Coping With Cancer When Living Alone

Coping With Cancer When Living Alone
For some patients, coping with cancer when living alone can make them feel isolated and even more vulnerable. For those affected, living with cancer brings many challenges such as emotional and social isolation.

Unfortunately, 1 in 5 people over the age of 50 who are diagnosed with cancer lacks at home support during treatment and recovery. And there are many reasons why those coping with cancer are doing so alone.

For instance, distant homes and busy lives can make it difficult for families to provide in-person help. Sometimes it’s not physical distance, but rather emotional. Since family and friends don’t always know how to respond to the uncertainties, they don’t know how to offer help.

Coping With Cancer When Living Alone

Some of the long and complex treatments people with cancer undergo contributes to isolation. There’s chemotherapy, surgery, and radiotherapy which can all leave a person feeling exhausted and ill.

Then there are some treatments that include radioactive substances which for a short time, people give off radiation. Obviously, they cannot or shouldn’t be close to their loved ones.

Some healthy people enjoy being alone, but those who don’t usually become lonely. However, when you’re dealing with an uncertain disease such as cancer, the levels of comfort vary greatly when it comes to being alone.

Not only can coping with cancer when alone cause emotion challenges, but also physical challenges that are hard to navigate. Particularly if the person chooses not to share what’s happening with them with others.

The Physical Aspect

Oftentimes when treatment starts, women begin to lose their hair. This is nothing to be ashamed of and you can still look as beautiful as you did before treatment. Since treatment usually involves many visits to the doctor, Louticia Grier has made custom hats with hair attached just for you. Not only are they made with human hair, but the hat designs are stylish and fashionable.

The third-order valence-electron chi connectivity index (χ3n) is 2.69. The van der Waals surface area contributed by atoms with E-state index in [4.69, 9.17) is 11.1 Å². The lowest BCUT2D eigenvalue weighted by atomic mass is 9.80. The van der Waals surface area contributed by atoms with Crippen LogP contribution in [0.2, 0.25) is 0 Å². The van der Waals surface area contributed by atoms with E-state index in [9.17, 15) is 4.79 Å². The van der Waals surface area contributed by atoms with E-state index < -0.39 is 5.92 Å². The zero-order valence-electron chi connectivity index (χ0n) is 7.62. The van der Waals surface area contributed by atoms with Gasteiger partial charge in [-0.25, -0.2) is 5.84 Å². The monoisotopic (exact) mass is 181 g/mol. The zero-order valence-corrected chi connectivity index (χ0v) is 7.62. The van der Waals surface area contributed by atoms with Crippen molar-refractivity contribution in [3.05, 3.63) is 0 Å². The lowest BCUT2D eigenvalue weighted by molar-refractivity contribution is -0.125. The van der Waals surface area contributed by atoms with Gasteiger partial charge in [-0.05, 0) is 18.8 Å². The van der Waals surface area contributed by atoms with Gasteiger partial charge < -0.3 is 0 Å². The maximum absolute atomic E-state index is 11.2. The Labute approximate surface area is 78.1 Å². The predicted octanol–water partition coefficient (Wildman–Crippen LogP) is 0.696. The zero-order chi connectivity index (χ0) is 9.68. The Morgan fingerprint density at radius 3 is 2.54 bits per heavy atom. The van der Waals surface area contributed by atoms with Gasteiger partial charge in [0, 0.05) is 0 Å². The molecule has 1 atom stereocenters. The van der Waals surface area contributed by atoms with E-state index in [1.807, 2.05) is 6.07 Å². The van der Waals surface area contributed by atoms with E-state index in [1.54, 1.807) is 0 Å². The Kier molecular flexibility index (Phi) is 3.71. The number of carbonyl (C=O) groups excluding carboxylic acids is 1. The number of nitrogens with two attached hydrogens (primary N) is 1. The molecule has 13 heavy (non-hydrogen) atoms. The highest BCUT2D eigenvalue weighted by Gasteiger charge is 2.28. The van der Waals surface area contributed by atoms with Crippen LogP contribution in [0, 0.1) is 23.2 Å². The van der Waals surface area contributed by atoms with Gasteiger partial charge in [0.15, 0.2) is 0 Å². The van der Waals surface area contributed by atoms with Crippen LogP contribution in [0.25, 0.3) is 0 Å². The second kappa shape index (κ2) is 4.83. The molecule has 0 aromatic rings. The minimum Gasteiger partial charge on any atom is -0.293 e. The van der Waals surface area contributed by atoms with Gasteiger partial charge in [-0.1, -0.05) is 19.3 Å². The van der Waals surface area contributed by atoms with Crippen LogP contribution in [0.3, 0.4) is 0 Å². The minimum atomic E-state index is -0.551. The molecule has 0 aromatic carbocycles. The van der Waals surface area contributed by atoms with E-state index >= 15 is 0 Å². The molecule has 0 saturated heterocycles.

Managing Emotions When You Have Cancer

Living alone when you have cancer can often bring about emotions of feeling withdrawn, low mood, or concerns about how you’ll manage during and after treatment. There are many ways to manage emotions when you have cancer.

For example, if you live alone it can help to:

Share with your healthcare team
Talk with your specialist or doctor if you feel like you’re struggling. They may be able to change your treatment or medication to make things easier, or even offer you additional support.

Join a support group
While not everyone is comfortable talking about personal issues in a group setting, some are. In this case, it can help to talk to others who share the same situation as you and understand what you’re going through. Your healthcare team or health insurance should be able to provide you with a list of support and networking groups.

Stay connected socially
Due to treatments, you may find that you are home more than usual. However, it can be useful to interact with other people or continue your activities you usually enjoy with friends.

Let people know
Consider talking about your cancer and treatment with trusted family and friends. If you’re a private person, this can feel intrusive, but it can be reassuring when those close to you know what’s going on. Even if they don’t live in the same city or state as you.

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Coping With Cancer When Living Alone